Most people avoid talking to strangers at all costs because that’s what we were raised to do. For safety reasons, of course. We don’t want children getting lost or abducted by dangerous kidnappers. And yes, situations like that do happen, which is why we begun teaching our children to stay safe. As adults, we hear stories of murders, robberies, rape, etc.. So we’ve become distrusting of others for the sake of our personal safety.
However, this way of thinking holds us back from experiences that could be expansive for our personal growth and connections with others. We become more closed off because of fear or assumptions. The thing we need to realize is that most strangers aren’t dangerous. We don’t know their intentions and we can’t assume those things. There’s something magical that happens when we open ourselves to strangers.
When we talk to strangers, there are things we say like “How are you?” or “How’s your day going?” Those things don’t necessarily mean anything to either one of these people. How their day is going doesn’t mean that much to us. And being asked, doesn’t mean that much to them. However, the exchange isn’t meaningless. What really matters is the social meaning. Noticing someone’s existence gives meaning to the exchange.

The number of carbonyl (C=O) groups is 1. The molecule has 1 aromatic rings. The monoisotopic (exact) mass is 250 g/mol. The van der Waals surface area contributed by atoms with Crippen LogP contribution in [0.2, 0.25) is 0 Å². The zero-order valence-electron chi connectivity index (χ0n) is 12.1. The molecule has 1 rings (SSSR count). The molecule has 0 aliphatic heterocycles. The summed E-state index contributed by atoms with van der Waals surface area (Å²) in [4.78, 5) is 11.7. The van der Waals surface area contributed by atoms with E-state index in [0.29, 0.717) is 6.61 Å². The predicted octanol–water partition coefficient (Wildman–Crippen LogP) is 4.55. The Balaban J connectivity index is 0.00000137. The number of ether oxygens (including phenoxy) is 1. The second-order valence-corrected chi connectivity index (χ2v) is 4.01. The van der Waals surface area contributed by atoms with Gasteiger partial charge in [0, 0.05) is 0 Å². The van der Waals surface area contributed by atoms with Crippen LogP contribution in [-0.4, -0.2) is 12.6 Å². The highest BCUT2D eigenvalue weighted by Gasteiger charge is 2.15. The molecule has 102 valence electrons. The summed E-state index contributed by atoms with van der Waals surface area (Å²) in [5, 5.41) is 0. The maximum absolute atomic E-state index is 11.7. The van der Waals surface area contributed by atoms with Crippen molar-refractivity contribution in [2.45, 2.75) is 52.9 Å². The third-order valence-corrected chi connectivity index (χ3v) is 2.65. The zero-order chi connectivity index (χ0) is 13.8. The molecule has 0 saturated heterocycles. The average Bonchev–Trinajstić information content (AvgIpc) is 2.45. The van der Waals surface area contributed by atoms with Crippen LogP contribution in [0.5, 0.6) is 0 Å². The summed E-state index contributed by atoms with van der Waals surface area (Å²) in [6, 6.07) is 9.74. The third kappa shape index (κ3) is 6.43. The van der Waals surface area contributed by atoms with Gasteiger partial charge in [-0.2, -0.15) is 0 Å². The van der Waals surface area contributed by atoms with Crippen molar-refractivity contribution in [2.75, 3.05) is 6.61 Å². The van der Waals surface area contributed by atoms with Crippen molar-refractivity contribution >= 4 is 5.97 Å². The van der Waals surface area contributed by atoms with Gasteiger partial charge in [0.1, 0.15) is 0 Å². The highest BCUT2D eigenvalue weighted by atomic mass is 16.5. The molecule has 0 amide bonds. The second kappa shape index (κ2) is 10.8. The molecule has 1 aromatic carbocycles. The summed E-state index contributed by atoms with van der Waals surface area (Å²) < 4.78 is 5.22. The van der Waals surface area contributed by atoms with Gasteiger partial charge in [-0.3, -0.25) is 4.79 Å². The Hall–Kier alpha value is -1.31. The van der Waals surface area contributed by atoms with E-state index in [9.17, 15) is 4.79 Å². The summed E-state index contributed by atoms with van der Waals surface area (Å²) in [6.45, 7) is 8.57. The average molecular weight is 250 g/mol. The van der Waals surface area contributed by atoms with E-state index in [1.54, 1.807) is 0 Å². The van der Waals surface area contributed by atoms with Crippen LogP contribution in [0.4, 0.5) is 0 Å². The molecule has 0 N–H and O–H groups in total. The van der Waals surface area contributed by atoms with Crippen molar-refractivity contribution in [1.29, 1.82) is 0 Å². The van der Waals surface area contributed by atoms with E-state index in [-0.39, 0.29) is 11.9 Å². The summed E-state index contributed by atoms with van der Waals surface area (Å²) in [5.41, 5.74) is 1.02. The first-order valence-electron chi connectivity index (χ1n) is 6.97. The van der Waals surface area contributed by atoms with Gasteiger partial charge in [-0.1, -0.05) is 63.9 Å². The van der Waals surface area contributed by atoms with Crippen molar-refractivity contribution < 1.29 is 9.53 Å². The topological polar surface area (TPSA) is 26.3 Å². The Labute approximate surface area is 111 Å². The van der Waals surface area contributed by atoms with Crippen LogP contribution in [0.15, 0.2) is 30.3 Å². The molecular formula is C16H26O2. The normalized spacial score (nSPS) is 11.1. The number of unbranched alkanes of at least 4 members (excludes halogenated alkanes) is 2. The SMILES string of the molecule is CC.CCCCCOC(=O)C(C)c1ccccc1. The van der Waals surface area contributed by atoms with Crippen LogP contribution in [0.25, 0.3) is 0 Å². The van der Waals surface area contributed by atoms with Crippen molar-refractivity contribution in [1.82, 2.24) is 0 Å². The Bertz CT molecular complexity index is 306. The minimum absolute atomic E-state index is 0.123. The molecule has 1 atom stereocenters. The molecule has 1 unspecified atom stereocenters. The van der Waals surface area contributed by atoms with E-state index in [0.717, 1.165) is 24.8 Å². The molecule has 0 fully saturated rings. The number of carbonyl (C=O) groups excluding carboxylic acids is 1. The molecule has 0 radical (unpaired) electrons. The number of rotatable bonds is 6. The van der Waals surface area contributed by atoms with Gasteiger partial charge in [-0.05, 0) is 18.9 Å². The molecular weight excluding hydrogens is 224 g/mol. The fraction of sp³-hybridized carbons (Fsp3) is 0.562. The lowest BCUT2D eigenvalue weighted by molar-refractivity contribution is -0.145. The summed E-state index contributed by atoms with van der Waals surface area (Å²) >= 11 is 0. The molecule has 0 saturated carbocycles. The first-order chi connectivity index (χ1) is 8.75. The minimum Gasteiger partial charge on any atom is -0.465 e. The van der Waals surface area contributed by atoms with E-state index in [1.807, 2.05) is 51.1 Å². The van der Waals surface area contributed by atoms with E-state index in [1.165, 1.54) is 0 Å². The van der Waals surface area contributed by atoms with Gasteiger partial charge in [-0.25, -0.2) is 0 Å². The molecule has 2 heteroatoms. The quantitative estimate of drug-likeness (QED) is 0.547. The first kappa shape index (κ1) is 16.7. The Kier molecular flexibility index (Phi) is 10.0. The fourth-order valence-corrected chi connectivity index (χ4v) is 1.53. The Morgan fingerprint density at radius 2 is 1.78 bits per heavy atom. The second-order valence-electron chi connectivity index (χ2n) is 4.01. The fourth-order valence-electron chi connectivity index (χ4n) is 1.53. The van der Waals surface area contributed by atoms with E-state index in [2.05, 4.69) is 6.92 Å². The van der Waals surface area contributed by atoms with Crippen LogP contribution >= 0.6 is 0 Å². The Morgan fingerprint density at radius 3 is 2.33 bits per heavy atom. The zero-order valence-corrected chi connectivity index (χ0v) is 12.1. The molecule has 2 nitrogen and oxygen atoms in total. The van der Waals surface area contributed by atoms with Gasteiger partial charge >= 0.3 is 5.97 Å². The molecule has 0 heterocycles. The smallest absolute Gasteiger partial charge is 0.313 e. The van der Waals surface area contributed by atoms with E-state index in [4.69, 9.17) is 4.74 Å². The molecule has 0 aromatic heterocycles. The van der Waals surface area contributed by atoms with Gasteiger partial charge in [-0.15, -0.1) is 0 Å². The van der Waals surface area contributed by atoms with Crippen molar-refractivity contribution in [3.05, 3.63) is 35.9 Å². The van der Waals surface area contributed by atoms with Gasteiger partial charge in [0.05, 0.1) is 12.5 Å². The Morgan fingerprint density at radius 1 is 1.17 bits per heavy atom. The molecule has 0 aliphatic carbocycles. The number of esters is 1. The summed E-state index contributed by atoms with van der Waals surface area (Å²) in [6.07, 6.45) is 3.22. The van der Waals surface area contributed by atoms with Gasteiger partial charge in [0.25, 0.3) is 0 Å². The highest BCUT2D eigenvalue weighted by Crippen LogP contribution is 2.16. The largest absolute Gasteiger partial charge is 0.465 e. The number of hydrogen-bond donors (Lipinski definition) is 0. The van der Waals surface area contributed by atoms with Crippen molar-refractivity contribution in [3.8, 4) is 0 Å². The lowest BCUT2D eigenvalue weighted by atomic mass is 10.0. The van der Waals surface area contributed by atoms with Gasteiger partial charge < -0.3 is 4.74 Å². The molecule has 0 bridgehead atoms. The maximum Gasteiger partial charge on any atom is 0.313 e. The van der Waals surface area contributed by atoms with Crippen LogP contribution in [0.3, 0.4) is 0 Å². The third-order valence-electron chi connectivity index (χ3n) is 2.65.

Talking to strangers helps us experience something called fleeting intimacy. We connect in a special way even if it’s temporary. Interestingly, people communicate clearer and more honestly with strangers than with people they know. One reason for that being how much we care about judgements from those closest to us. We also have bias with people we’re close to. We expect them to understand us. When we talk to strangers, we know they won’t understand us so we explain more and give details to help them understand. That’s communication we don’t always give those we know. The way we communicate with strangers, gives us the kind of conversations we need sometimes.
Do we avoid talking to strangers out of prejudice?
It’s good to know when to be friendly and when not to be. We should gage this by using perceptions, not categorizing or being stereotypical. We are quick to categorize people. It’s easier than perceiving people and situations. Categories are more comfortable because they’re quick, familiar, and bias. When we encounter strangers, we throw up a wall and do a quick scan, then put them in a category that determines how and if we’ll respond to them. Examples of these categories would be “black,” “man,” “stranger.”
You never know, you might just meet a new friend! Be open and learn to perceive people and situations rather than judge and stereotype. That’s how we gage when we’re able to be friendly versus when it’s unsafe.